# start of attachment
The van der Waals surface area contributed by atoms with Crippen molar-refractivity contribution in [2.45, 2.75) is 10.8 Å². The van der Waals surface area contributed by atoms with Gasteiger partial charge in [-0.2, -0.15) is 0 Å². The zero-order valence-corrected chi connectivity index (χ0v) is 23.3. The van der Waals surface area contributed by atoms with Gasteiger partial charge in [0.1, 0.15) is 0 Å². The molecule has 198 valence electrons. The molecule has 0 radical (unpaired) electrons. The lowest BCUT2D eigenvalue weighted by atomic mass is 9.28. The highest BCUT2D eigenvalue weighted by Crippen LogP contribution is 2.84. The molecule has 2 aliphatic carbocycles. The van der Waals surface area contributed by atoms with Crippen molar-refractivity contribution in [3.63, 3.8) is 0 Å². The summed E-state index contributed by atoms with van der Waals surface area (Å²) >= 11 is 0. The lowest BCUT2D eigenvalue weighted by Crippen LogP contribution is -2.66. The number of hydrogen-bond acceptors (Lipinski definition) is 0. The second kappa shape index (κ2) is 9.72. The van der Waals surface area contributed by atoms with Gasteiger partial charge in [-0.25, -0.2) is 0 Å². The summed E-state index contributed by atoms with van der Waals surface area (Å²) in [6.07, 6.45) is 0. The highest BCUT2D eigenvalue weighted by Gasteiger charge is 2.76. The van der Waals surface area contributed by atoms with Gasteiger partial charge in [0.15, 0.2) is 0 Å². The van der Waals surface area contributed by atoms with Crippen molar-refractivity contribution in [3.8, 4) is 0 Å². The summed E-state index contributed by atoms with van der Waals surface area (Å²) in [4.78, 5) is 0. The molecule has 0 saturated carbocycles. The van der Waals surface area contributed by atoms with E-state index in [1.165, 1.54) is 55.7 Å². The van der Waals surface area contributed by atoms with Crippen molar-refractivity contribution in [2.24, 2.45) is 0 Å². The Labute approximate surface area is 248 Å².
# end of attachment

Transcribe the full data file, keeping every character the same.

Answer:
The van der Waals surface area contributed by atoms with Crippen molar-refractivity contribution in [2.45, 2.75) is 10.8 Å². The van der Waals surface area contributed by atoms with Gasteiger partial charge in [-0.2, -0.15) is 0 Å². The zero-order valence-corrected chi connectivity index (χ0v) is 23.3. The van der Waals surface area contributed by atoms with Gasteiger partial charge in [0.1, 0.15) is 0 Å². The molecule has 198 valence electrons. The molecule has 0 radical (unpaired) electrons. The lowest BCUT2D eigenvalue weighted by atomic mass is 9.28. The highest BCUT2D eigenvalue weighted by Crippen LogP contribution is 2.84. The molecule has 2 aliphatic carbocycles. The van der Waals surface area contributed by atoms with Crippen molar-refractivity contribution in [3.63, 3.8) is 0 Å². The summed E-state index contributed by atoms with van der Waals surface area (Å²) >= 11 is 0. The lowest BCUT2D eigenvalue weighted by Crippen LogP contribution is -2.66. The number of hydrogen-bond acceptors (Lipinski definition) is 0. The second kappa shape index (κ2) is 9.72. The van der Waals surface area contributed by atoms with Gasteiger partial charge in [-0.25, -0.2) is 0 Å². The summed E-state index contributed by atoms with van der Waals surface area (Å²) in [6.07, 6.45) is 0. The highest BCUT2D eigenvalue weighted by Gasteiger charge is 2.76. The van der Waals surface area contributed by atoms with Gasteiger partial charge in [0.15, 0.2) is 0 Å². The van der Waals surface area contributed by atoms with Crippen molar-refractivity contribution in [3.8, 4) is 0 Å². The summed E-state index contributed by atoms with van der Waals surface area (Å²) in [4.78, 5) is 0. The molecule has 0 saturated carbocycles. The van der Waals surface area contributed by atoms with E-state index in [1.165, 1.54) is 55.7 Å². The van der Waals surface area contributed by atoms with Crippen molar-refractivity contribution in [2.24, 2.45) is 0 Å². The Labute approximate surface area is 248 Å².